Saturday, December 30, 2006

Saddam Hussein Brought to Justice - The Indian Response

In an official statement, the Indian Government has expressed disappointment over the execution of Saddam Hussein. How many are willing to bet that the statement of disappointment is due to internal reasons (read this as an attempt to play to internal compulsions) rather than any actual concerns over how the reconciliation in Iraq between the Shias and the Sunnis may get affected. Previously, I believe that the Government also expressed concern that this may end up being perceived as victor's justice.

What are the grounds on which the Government of India expressed concern over the execution? I am reading a news story which quoted the statement by the External Affairs Minister. A small excerpt captures the main point of the statement:

"We hope that the unfortunate event will not affect the process of reconciliation, restoration of peace and normalcy in Iraq," he said.

The government had earlier expressed opposition to Hussein's execution and cautioned that no steps should be taken which could delay restoration of peace in the troubled country.

This government has plenty of people well versed in the details of international affairs, so one would expect that they will know far more about the situation in Iraq than what this bland statement conveys. There can be no reason for them to not know the amount of negative passion which he brings out among the majority of his countrymen. They would certainly know the extent of his brutalities. In fact, the crime for which he has been sentenced has been the summary torture of hundreds and killings of 148 men and boys after an assassination attempt on his life. Even in a country under a military dictator such as Pakistan, assassination attempts on the life of the president have been followed by court cases and civilized behavior, not by the full scale sweeping pick up of all adult males in the vicinity and the summary trial and execution of them. Such an brutality was made more famous by the Nazis. Secondly, the transitional government and thus the court has been accepted by India as a valid authority, so this objection to their justice seems a bit misplaced.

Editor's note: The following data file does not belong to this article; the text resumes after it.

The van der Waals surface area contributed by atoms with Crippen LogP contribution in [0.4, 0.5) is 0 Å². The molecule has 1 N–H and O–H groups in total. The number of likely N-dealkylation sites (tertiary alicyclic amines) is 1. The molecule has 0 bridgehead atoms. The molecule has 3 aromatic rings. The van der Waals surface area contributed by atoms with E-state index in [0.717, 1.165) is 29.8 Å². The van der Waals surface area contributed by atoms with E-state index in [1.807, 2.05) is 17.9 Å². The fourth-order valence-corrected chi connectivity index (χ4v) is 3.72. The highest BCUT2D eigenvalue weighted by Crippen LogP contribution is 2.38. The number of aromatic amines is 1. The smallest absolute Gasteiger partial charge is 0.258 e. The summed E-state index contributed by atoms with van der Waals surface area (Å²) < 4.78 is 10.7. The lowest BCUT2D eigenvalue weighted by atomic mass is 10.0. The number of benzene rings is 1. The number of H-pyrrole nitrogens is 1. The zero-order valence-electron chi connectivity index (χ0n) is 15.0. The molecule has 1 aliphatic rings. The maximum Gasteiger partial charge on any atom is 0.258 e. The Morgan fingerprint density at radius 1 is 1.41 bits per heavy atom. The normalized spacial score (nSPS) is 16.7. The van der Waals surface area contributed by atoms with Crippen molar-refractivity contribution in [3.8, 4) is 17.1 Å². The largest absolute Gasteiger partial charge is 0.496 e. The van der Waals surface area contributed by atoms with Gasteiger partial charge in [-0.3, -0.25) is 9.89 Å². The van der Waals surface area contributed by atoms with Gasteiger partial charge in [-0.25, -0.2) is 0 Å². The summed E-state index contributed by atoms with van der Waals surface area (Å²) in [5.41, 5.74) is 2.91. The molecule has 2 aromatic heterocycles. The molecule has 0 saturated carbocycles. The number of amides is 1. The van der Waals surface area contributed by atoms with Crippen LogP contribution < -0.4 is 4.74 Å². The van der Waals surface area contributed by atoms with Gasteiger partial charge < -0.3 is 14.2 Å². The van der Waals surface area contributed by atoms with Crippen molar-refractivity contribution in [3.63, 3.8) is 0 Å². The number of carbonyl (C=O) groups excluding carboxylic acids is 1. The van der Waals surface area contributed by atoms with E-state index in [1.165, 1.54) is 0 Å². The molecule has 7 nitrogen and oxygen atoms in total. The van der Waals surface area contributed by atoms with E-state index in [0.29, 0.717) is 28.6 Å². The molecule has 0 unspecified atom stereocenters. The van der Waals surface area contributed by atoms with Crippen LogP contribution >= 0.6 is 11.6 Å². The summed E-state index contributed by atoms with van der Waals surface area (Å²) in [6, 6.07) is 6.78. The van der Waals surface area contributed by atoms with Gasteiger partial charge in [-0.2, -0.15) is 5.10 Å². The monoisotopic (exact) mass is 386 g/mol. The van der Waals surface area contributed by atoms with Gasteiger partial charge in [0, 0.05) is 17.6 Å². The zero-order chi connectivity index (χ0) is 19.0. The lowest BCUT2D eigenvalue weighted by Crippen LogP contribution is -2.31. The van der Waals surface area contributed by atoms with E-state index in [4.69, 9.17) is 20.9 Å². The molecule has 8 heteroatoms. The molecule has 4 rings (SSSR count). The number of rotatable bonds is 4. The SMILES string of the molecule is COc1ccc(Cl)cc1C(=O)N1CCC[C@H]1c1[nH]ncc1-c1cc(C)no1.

If you want to read more, here is a detailed life history on Wikipedia. Saddam did a few good things as well for his people, but that was quickly over-shadowed by his self-interest.

People tend to forget that Saddam could be classified as one of the mass killers of the century, just a shade below Stalin, Hitler and Mao. He is certainly equal in level with other dictators such as Pol Pot, Idi Amin, and the like. From start, Saddam's regime had been a brutal regime, ruling the country with the help of a small clique and terrorizing everybody else. It started with a show of force where people were picked out in a televised party meeting and twenty-one quickly executed. He killed other sects in Iraq such as the Shias and the Kurds with immense brutality and committed mass murder. If there is indeed such a thing as reconciliation, the way in which he was tried by his countrymen from his own country's legal service and then sentenced was as fair as it could be. It will bring closure to the majority of his countrymen who suffered immensely under his rule.

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posted by Ashish Agarwal @ 7:43 AM